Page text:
Intention, Purpose and the Start with Why
Using an example of two product presentations (described by Simon Sinek, in this case Microsoft Zune and Apple iPod) by Microsoft and Apple, it becomes clear how the existence of an intention becomes visible:
- At the Microsoft presentation of Zune, the majority of the presenters devoted a good portion of their presentations to how they would beat Apple.
- At the Apple event, 100 percent of the speakers spent 100 percent of their time talking about how Apple is trying to help teachers teach and students learn.
Microsoft had chosen a metric (“beat Apple at music players”), but it didn’t offer them any help on how to proceed with the next product. And just as “after the game is before the game”, the same applies: after every product comes the next. Only a consistent perspective gives the continuous long-term orientation.
Apple had this north star, this end-to-end orientation: to create the best user experience for its customers. And that gave them an advantage, gave them the resilience to perform properly under changing demands.
It should also be noted that in its early days (under Bill Gates), Microsoft did indeed set itself a purpose: “information at your fingertips”, i.e. to make information easily available to everyone at all times.
If one can say something general about a vision, then that should include
- Create a vision based on your users’ needs, not assumptions and the bottom line (though of course that will matter at some point). Think long term.
- Find your North Star. In most cases, it will be answering the questions, “How can we best serve potential users with unique, valuable, and actionable content?” and “What unmet needs or unanswered questions might they have?”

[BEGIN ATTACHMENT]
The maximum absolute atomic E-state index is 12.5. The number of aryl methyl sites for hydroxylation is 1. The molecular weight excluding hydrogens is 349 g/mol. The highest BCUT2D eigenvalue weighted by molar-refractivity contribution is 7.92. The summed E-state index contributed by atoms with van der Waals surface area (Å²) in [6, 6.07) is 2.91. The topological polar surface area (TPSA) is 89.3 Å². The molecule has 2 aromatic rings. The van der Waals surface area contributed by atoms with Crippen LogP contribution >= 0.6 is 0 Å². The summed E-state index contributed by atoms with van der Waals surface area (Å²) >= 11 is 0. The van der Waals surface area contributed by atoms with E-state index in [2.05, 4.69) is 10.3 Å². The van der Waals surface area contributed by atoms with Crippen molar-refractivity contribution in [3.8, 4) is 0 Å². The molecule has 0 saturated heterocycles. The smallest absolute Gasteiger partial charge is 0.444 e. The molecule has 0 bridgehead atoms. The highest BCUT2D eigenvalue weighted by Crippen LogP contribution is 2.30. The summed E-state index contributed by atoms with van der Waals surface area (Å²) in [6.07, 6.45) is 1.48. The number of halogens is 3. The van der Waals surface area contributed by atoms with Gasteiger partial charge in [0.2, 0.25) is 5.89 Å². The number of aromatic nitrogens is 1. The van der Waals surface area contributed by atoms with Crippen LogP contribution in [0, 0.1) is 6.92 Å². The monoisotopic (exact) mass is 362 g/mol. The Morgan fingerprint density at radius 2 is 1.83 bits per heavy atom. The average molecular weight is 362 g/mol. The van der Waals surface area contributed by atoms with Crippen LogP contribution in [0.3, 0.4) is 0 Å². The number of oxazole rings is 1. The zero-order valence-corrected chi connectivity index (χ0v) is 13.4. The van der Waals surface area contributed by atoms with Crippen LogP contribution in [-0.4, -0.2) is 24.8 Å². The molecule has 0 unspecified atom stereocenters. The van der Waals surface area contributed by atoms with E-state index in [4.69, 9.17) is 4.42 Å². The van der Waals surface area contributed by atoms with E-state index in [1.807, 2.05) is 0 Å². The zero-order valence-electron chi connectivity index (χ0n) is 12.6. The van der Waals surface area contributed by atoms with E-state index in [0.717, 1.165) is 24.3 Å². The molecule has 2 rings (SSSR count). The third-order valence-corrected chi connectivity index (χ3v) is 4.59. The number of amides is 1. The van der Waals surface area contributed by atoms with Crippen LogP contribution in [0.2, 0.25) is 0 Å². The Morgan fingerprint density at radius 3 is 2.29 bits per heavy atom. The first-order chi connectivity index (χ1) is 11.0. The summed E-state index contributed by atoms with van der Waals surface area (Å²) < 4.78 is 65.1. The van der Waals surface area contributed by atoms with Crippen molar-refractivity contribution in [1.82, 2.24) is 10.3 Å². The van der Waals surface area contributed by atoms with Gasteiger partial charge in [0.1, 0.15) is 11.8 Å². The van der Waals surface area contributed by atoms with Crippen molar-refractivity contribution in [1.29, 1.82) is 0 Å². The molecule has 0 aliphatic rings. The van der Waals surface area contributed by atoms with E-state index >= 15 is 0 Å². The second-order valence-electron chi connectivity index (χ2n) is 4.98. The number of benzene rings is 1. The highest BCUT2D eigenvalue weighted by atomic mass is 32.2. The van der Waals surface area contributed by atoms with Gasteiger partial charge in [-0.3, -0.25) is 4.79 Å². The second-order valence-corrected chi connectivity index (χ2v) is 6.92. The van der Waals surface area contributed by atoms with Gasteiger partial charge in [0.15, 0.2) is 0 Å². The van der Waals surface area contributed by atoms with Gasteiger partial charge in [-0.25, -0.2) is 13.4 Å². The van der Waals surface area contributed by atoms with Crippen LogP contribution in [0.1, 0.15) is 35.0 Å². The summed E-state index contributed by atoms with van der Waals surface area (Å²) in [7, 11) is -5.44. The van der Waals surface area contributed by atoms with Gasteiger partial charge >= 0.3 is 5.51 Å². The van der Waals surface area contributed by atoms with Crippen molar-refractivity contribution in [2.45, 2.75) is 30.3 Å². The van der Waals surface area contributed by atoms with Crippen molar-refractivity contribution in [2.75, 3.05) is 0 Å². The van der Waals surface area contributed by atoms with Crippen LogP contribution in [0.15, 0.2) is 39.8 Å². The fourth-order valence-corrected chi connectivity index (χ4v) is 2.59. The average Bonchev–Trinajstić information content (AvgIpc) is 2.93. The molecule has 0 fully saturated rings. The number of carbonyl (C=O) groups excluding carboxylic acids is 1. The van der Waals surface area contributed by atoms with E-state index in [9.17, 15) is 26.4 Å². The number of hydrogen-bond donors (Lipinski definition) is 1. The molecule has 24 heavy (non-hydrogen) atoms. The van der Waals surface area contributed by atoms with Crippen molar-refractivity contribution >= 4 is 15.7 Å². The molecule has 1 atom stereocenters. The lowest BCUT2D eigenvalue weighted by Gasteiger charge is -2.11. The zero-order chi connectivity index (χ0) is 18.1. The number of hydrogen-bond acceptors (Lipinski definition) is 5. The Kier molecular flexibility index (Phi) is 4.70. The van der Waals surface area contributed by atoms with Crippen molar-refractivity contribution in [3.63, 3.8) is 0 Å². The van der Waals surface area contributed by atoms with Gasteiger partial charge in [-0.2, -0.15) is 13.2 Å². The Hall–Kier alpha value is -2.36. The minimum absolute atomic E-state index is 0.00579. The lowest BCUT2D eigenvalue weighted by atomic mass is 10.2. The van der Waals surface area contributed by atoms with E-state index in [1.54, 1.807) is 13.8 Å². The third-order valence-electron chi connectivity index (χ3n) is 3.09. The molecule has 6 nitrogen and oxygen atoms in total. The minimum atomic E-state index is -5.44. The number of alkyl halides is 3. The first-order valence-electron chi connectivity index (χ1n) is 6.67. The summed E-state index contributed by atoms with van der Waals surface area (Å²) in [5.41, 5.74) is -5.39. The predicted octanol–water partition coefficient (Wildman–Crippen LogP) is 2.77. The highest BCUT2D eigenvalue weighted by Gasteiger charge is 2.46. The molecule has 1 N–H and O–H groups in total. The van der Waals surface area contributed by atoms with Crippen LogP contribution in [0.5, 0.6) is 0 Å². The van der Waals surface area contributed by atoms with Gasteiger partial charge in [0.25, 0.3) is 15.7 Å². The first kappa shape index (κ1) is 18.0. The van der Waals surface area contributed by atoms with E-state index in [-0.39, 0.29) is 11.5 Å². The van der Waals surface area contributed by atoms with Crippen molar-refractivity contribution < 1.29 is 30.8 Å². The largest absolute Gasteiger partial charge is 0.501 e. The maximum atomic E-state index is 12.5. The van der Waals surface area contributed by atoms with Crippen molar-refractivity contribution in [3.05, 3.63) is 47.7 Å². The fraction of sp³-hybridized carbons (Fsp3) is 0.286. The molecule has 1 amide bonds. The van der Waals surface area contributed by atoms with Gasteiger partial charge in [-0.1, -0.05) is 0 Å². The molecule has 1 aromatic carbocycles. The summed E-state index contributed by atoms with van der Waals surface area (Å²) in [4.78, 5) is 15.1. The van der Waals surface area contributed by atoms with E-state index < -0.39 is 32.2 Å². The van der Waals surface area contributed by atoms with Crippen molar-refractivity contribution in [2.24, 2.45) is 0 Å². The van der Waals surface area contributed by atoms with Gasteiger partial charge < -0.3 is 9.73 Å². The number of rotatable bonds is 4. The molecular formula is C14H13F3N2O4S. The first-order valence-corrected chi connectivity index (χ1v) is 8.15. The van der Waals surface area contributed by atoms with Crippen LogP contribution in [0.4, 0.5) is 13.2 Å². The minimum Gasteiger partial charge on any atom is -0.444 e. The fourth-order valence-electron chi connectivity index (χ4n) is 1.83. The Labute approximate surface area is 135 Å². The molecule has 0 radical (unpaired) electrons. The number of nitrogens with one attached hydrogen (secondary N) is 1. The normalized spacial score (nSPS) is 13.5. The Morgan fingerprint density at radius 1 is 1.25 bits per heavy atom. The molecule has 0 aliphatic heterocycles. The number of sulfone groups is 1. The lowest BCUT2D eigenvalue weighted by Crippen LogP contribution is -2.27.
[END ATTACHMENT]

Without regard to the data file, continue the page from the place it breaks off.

You will try (or have tried) many different strategies, and some have been more successful than others, but what is even more important than the trying is the process to review and adjust the vision.
- Is the vision in line with our identity, our purpose
- Does the vision put customer benefit first
- Is the vision compelling to employees, customers and public perception? Can it produce emotions that release additional energy?
Paradigm and management model
The decision for a management model comes before the selection of a business model: , it decides which business model can be chosen or implemented. Sustainable changes in companies need a change in the management model – otherwise the “muscle memory” of the company will gain the upper hand after some time and it will fall back into old ways.
What is a management model
A management model is a basic set of assumptions and insights within which business models can emerge. These assumptions are often “invisible”, i.e. embedded in the culture of the organisation, and are rarely discussed or written down. It can be reconstructed from lived practices and habits, processes and strategies. It reflects “how things are done around here.”
Some other design options arise from the management:
- Business model
- Target Operation Model
A business model sets out how an organisation creates, delivers and captures value in a particular business situation. It typically includes figures for the costs and benefits of a range of activities and an outline of how this will be done. It usually requires an organization that is capable of implementing the model.